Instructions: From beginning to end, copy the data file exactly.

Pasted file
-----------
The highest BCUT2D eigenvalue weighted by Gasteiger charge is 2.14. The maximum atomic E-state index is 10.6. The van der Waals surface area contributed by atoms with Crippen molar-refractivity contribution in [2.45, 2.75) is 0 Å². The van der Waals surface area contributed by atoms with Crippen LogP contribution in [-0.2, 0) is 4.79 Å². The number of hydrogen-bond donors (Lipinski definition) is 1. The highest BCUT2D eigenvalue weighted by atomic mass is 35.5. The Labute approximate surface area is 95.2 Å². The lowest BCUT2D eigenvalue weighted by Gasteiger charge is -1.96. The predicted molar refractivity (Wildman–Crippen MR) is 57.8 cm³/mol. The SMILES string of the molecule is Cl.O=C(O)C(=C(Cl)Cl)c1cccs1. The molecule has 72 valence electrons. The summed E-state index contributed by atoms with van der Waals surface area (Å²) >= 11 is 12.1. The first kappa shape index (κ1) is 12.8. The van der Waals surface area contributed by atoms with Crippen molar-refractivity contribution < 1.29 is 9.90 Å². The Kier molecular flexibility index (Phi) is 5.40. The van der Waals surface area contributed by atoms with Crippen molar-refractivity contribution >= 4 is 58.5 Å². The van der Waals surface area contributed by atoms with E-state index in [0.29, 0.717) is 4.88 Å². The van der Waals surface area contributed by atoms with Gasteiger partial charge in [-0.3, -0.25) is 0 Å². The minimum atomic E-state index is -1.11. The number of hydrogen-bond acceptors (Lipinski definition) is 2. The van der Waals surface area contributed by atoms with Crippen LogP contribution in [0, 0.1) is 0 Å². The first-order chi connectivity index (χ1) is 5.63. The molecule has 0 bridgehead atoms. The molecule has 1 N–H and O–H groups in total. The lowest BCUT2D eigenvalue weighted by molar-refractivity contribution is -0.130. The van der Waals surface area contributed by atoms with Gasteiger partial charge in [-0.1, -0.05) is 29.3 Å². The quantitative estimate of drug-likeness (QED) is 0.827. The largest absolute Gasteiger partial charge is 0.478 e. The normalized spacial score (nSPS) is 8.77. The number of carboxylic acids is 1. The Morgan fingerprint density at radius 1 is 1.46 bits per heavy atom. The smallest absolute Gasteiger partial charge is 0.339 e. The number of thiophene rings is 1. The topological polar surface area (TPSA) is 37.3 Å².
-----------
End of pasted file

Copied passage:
The highest BCUT2D eigenvalue weighted by Gasteiger charge is 2.14. The maximum atomic E-state index is 10.6. The van der Waals surface area contributed by atoms with Crippen molar-refractivity contribution in [2.45, 2.75) is 0 Å². The van der Waals surface area contributed by atoms with Crippen LogP contribution in [-0.2, 0) is 4.79 Å². The number of hydrogen-bond donors (Lipinski definition) is 1. The highest BCUT2D eigenvalue weighted by atomic mass is 35.5. The Labute approximate surface area is 95.2 Å². The lowest BCUT2D eigenvalue weighted by Gasteiger charge is -1.96. The predicted molar refractivity (Wildman–Crippen MR) is 57.8 cm³/mol. The SMILES string of the molecule is Cl.O=C(O)C(=C(Cl)Cl)c1cccs1. The molecule has 72 valence electrons. The summed E-state index contributed by atoms with van der Waals surface area (Å²) >= 11 is 12.1. The first kappa shape index (κ1) is 12.8. The van der Waals surface area contributed by atoms with Crippen molar-refractivity contribution < 1.29 is 9.90 Å². The Kier molecular flexibility index (Phi) is 5.40. The van der Waals surface area contributed by atoms with Crippen molar-refractivity contribution >= 4 is 58.5 Å². The van der Waals surface area contributed by atoms with E-state index in [0.29, 0.717) is 4.88 Å². The van der Waals surface area contributed by atoms with Gasteiger partial charge in [-0.3, -0.25) is 0 Å². The minimum atomic E-state index is -1.11. The number of hydrogen-bond acceptors (Lipinski definition) is 2. The van der Waals surface area contributed by atoms with Crippen LogP contribution in [0, 0.1) is 0 Å². The first-order chi connectivity index (χ1) is 5.63. The molecule has 0 bridgehead atoms. The molecule has 1 N–H and O–H groups in total. The lowest BCUT2D eigenvalue weighted by molar-refractivity contribution is -0.130. The van der Waals surface area contributed by atoms with Gasteiger partial charge in [-0.1, -0.05) is 29.3 Å². The quantitative estimate of drug-likeness (QED) is 0.827. The largest absolute Gasteiger partial charge is 0.478 e. The normalized spacial score (nSPS) is 8.77. The number of carboxylic acids is 1. The Morgan fingerprint density at radius 1 is 1.46 bits per heavy atom. The smallest absolute Gasteiger partial charge is 0.339 e. The number of thiophene rings is 1. The topological polar surface area (TPSA) is 37.3 Å².